Colorful and eye-catching packaging helps packaged products across the saturated food and beverage sectors to stand out on the shelves. Package coloring plays a major role in consumer psychology, helping to draw customers’ attention and results in instantaneous judgements about the products before them. Believe it or not, packaging color choices play a major role in food and beverage advertising and sales success.
According to a study by WebFX, consumers make a subconscious judgement about a food or beverage product within 90 seconds of seeing the product. Additionally, 62% to 90% of those people make that judgement based solely on the color of the packaging, emphasizing that color is much easier to register and digest than text on product packaging. Nearly 85% of consumers report that the color of the packaging is what ultimately made them decide to purchase a certain product.
What are the Most Popular Colors for Food & Packaging Design?
Packaging Digest reports on a study completed by Electrix, which digitally analyzed nearly 2,500 grocery items to determine which colors are used most often to influence the decision-making process and buying habits of consumers.
Using Walmart’s online grocery service, Electrix analyzed 2,422 products from 10 different food and beverage categories – ranging from candy and canned food to soda and beer.
Interestingly, the study found that neutral colors were the most popular choices for most of the reviewed food and beverage categories. Gray was the most popular choice for canned goods, cereal, coffee, cookies, ice cream, and potato chips. Gold was the most popular color choice for candy, soda, and tea, and ivory was the most used color for chocolate products.
The most common accent colors include blues, reds, green, black, and orange.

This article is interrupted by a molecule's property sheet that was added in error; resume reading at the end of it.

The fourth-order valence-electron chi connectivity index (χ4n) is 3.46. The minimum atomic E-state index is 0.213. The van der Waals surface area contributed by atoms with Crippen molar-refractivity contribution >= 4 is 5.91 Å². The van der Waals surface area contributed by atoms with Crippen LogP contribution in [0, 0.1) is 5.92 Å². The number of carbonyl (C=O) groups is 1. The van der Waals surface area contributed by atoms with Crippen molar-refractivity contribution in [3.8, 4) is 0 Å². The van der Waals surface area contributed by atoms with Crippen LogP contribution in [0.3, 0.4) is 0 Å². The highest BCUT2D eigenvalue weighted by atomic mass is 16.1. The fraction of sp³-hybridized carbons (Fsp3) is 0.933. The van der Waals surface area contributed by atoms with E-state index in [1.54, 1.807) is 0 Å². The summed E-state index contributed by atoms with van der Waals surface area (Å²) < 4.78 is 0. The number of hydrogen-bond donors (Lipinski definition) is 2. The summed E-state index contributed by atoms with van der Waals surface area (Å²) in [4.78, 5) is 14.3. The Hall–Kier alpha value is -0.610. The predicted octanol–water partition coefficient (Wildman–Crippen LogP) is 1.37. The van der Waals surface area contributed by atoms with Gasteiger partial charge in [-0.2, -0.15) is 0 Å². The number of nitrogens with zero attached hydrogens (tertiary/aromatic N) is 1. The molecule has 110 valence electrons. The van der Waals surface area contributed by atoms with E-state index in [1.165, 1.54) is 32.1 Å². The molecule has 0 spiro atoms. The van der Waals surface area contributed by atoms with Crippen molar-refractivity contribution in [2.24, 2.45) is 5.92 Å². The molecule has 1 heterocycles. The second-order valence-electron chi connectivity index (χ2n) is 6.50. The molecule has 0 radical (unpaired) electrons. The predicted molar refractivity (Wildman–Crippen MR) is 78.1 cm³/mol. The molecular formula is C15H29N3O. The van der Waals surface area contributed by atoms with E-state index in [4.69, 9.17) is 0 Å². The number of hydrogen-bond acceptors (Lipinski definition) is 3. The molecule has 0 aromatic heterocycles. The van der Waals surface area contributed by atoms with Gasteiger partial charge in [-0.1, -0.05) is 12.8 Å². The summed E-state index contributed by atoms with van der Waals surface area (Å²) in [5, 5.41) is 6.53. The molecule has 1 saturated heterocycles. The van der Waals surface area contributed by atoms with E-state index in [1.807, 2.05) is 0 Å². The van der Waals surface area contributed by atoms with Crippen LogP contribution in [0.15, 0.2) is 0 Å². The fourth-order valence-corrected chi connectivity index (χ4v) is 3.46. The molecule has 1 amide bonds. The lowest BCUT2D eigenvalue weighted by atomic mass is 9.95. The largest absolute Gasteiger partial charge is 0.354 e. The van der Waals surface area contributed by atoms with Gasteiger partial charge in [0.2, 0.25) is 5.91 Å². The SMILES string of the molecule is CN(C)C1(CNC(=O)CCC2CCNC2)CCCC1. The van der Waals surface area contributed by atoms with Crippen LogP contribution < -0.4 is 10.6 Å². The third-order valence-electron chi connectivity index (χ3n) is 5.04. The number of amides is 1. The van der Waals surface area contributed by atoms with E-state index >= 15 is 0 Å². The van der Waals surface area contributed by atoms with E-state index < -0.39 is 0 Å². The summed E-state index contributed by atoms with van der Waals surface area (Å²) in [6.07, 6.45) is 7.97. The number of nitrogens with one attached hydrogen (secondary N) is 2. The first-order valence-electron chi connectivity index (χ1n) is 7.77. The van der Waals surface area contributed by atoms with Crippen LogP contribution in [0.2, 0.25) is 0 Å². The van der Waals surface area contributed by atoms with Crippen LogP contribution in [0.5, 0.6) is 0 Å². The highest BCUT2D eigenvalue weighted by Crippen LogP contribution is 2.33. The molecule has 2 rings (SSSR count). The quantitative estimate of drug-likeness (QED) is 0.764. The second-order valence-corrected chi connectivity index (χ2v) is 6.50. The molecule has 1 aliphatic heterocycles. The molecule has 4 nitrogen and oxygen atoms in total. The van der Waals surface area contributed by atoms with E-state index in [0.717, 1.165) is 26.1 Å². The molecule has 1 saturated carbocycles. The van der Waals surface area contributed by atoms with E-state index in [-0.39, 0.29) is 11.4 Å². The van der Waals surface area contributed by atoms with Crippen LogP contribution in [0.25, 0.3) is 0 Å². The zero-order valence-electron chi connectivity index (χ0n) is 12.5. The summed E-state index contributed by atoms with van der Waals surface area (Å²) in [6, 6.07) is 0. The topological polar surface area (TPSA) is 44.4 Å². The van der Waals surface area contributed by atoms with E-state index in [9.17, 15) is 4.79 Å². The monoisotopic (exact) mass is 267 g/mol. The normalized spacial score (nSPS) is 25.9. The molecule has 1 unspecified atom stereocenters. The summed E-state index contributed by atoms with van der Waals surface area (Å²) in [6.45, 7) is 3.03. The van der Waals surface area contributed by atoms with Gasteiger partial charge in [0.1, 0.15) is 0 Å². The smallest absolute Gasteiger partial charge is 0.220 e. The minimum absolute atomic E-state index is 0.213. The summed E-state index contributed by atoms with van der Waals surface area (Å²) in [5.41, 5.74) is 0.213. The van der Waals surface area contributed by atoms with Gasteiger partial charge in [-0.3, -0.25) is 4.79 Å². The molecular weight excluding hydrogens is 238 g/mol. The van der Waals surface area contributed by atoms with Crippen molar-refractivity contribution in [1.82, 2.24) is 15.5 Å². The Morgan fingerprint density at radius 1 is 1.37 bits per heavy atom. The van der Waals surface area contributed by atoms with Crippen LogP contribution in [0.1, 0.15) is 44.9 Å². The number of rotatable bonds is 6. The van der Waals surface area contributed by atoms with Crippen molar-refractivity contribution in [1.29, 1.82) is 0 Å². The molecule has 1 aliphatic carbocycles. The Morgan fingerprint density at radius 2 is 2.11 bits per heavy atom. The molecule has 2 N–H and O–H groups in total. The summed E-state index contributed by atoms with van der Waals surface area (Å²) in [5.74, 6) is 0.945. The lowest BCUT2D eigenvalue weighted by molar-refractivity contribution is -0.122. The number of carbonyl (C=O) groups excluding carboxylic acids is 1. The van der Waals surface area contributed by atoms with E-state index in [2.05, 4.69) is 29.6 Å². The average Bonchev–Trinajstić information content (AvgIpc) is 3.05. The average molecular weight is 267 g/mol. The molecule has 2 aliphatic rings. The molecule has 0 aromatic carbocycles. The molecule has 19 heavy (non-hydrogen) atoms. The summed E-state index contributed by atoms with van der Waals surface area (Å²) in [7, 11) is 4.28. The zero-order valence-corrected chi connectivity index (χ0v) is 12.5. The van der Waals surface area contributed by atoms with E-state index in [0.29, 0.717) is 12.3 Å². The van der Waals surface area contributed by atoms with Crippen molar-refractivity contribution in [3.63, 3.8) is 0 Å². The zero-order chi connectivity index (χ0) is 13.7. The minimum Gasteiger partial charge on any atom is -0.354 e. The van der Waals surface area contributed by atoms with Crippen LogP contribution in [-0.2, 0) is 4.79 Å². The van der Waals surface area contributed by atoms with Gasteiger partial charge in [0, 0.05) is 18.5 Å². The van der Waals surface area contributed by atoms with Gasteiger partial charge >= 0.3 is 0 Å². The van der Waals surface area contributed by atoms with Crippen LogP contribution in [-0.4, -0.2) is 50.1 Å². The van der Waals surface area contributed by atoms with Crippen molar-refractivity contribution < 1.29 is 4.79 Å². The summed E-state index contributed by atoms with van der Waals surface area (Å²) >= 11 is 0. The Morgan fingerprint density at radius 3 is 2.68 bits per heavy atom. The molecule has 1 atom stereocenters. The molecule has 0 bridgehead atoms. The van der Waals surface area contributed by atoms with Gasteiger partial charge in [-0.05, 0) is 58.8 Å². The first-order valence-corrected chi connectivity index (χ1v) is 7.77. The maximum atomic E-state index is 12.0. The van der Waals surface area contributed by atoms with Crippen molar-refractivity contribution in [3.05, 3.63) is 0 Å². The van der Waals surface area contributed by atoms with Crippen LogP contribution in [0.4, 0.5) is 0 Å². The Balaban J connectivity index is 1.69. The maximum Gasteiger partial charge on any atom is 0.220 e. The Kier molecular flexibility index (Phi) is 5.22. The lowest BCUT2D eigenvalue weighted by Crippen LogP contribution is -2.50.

Our Emotional Response to Color
A product’s packaging design typically closely mirrors the overall image of it’s brand. Because colors are capable of inciting strong emotions, appropriate branding and use of consistent coloring connects the brand with a positive and memorable product experience.
It makes sense then, that red is such a common accent color among food and beverage packaging. Red is a dominant color, inciting passion, heightened awareness, and a sense of importance. Red is best used in moderation, as it can be overwhelming and aggressive in large quantities.
Blue is the color of trust, explaining why it is also a common choice among the food and beverage industries. Blue brings up feelings of calm, security, safety, and serenity – in many ways blue is the counterpoint to red.
Gray was the most common primary color used on packaging across brands in the Electrix study, and when we take a look at how gray makes us feel within the context of packaging design, it makes perfect sense. Gray can easily be paired with almost any other color, but also reflects some of the properties of both black and white. It feels fresh and clean without the “emptiness” associated with a white canvas. Like black, grey can also be bold, confident, and attention-grabbing. Grey is also formal and professional, making it an ideal backdrop for packaging design across industries.
As you begin to design your food and beverage labels, think about your brand and the message you’re hoping to convey about your product through its packaging. Colors will play an integral role in how your product is received.
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